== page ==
NPR logo

Money Mystery: Who's Holding U.S. Currency?

  • Download
  • <iframe src="" width="100%" height="290" frameborder="0" scrolling="no" title="NPR embedded audio player">
  • Transcript
Money Mystery: Who's Holding U.S. Currency?

Money Mystery: Who's Holding U.S. Currency?

Money Mystery: Who's Holding U.S. Currency?

  • Download
  • <iframe src="" width="100%" height="290" frameborder="0" scrolling="no" title="NPR embedded audio player">
  • Transcript

The federal government, which tracks the amount of money it prints, says $900 billion of its currency is in circulation. While experts have determined that fully half of those U.S. dollars are being held in other countries, a lot of cash is unaccounted for.


The government tracks the amount of cash it prints, and it says 900 billion is the total number of dollars in the world right now. That's actual currency - dollar bills - not blips on a screen. The odd thing is a lot of that money is missing. NPR's David Kestenbaum is part of our Planet Money project. He helps explain all the mysteries of the economy, including this one. Good morning, David.


SHAPIRO: They really don't know where it is?

KESTENBAUM: That's right. According to the Federal Reserve, there is something like $900 billion in cash out there, and in this country, the U.S. population is something like 300 million people. So, if you divide it out that means each person would have $3,000 in cash.

SHAPIRO: $3,000.

KESTENBAUM: So, how much do you have in your wallet?

(Soundbite of counting money)


KESTENBAUM: All right, I've got like $42. So, where is the rest of...

(Soundbite of laughter)

SHAPIRO: We're missing some money.

KESTENBAUM: I must say we're definitely missing some money. So, what's your guess?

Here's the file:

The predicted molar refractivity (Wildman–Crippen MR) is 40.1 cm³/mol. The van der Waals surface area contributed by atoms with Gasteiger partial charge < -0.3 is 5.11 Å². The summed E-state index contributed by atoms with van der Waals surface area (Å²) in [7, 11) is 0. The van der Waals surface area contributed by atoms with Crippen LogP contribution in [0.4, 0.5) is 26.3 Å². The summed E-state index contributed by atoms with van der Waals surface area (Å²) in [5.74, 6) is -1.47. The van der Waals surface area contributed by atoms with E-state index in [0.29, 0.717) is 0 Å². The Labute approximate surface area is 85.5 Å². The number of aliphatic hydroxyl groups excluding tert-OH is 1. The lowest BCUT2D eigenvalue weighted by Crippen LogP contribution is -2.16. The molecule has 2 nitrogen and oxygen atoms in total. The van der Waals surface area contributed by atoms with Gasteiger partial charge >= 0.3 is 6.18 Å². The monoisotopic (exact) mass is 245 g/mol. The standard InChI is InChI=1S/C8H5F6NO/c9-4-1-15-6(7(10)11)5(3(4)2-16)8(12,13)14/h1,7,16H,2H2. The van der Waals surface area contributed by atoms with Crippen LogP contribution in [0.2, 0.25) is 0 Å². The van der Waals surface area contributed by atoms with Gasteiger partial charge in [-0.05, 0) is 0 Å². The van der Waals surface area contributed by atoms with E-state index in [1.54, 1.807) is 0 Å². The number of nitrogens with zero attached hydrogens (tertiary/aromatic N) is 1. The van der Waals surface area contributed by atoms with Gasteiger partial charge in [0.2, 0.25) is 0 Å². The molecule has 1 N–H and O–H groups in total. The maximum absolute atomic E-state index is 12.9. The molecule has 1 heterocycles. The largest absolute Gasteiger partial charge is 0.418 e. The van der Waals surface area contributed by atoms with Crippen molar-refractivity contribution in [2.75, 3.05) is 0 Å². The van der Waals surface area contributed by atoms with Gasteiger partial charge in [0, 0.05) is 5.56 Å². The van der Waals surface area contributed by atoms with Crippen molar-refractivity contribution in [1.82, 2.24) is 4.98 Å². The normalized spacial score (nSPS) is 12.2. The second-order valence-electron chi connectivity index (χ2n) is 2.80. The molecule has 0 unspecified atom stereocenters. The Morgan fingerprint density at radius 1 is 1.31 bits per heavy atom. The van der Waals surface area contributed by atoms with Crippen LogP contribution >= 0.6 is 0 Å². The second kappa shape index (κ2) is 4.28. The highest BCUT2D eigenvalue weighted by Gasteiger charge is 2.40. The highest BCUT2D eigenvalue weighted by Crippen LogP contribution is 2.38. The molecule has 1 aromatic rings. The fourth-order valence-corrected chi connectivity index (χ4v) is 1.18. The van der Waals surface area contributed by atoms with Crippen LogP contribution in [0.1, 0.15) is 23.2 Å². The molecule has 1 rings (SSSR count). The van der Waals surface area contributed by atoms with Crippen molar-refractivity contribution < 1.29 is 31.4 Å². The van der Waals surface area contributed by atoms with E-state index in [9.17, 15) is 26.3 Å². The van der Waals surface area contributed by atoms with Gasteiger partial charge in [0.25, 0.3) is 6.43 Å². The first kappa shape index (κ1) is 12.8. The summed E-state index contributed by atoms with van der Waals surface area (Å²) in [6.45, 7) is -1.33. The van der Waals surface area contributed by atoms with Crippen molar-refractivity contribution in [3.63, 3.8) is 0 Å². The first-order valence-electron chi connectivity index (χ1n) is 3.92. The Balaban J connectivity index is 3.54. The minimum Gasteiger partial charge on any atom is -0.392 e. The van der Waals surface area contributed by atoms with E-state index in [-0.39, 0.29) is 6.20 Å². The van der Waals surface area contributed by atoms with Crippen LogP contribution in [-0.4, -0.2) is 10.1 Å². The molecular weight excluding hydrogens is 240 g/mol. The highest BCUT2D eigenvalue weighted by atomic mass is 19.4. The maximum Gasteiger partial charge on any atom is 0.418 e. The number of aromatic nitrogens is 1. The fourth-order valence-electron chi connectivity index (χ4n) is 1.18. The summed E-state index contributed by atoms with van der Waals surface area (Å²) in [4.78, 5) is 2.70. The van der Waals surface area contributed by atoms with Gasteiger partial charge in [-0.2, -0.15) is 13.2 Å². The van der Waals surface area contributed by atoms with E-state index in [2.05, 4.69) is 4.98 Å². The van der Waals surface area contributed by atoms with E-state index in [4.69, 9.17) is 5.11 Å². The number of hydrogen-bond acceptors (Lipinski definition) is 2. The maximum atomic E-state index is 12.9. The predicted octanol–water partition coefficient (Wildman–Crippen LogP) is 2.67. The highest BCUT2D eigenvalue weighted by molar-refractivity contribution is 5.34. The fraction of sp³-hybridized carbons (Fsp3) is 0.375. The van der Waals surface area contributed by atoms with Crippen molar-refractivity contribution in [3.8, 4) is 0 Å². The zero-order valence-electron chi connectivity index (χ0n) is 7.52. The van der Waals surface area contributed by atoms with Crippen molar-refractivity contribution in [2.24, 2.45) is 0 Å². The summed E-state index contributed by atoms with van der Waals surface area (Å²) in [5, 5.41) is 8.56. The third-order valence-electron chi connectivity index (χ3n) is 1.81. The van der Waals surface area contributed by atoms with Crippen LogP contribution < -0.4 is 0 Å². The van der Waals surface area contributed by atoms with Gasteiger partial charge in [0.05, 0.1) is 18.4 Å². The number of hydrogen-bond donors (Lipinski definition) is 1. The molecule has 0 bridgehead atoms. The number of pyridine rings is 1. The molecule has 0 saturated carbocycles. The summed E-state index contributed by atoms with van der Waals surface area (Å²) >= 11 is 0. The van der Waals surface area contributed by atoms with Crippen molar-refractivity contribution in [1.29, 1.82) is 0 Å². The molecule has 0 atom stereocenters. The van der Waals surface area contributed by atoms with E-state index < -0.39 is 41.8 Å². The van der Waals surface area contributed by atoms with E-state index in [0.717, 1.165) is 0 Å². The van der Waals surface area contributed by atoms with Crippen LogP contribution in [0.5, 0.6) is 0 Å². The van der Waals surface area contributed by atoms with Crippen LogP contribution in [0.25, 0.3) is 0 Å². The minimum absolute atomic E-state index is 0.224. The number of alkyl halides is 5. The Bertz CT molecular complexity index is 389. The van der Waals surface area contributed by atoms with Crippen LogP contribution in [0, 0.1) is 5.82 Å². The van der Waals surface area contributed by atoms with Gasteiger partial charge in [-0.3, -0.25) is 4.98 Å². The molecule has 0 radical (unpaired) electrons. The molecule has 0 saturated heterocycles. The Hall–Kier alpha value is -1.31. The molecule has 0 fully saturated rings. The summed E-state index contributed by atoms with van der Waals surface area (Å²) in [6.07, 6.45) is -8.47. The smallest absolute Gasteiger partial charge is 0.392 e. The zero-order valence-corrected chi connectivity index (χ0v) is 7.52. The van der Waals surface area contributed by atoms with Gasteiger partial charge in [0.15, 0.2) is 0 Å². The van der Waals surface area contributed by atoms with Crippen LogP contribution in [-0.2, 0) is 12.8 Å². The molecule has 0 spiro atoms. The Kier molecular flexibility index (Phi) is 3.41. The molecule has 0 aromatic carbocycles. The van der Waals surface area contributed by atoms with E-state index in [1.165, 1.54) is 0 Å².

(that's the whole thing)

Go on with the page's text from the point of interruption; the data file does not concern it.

SHAPIRO: Businesses, cash registers, the back of a store.

KESTENBAUM: OK, right. So, that's a good guess. I asked someone who has studied this question, Ken Rogoff. He's an economist at Harvard University. Is it cash registers?

Dr. KENNETH S. ROGOFF (Economics, Harvard University): That's very easy to check, and the short answer is cash registers have only a very small percentage of it, that, you know, they account for a couple percent of the total. It's not big at all.

KESTENBAUM: All right. So, another idea is banks, right, the big vault. Here's what Rogoff says.

Dr. ROGOFF: So, indeed, banks are holding some cash, and it adds a little bit, but they're not storing gigantic amounts. I mean, if you think about it, there's a bank in my neighborhood that for some reason gets robbed periodically, and they did again.

(Soundbite of laughter)

Dr. ROGOFF: And the person made off with $2,000. That's great, but the whole bank was holding $2,000?

(Soundbite of laughter)

Dr. ROGOFF: So, clearly it's not in the banks.

SHAPIRO: OK. So, if most of it is not in cash registers and not in banks, where is the rest of this $900 billion we're talking about?

KESTENBAUM: Really, there's only one other option.

Dr. RICHARD PORTER (Vice President and Senior Policy Advisor, Federal Reserve Bank of Chicago): It's outside the U.S.

KESTENBAUM: That is Richard Porter. He is a vice president and senior policy advisor at the Federal Reserve Bank of Chicago. He was part of this team that looked into this puzzle for a number of years, and they concluded that - get this - basically one-half of all U.S. dollars are outside the United States.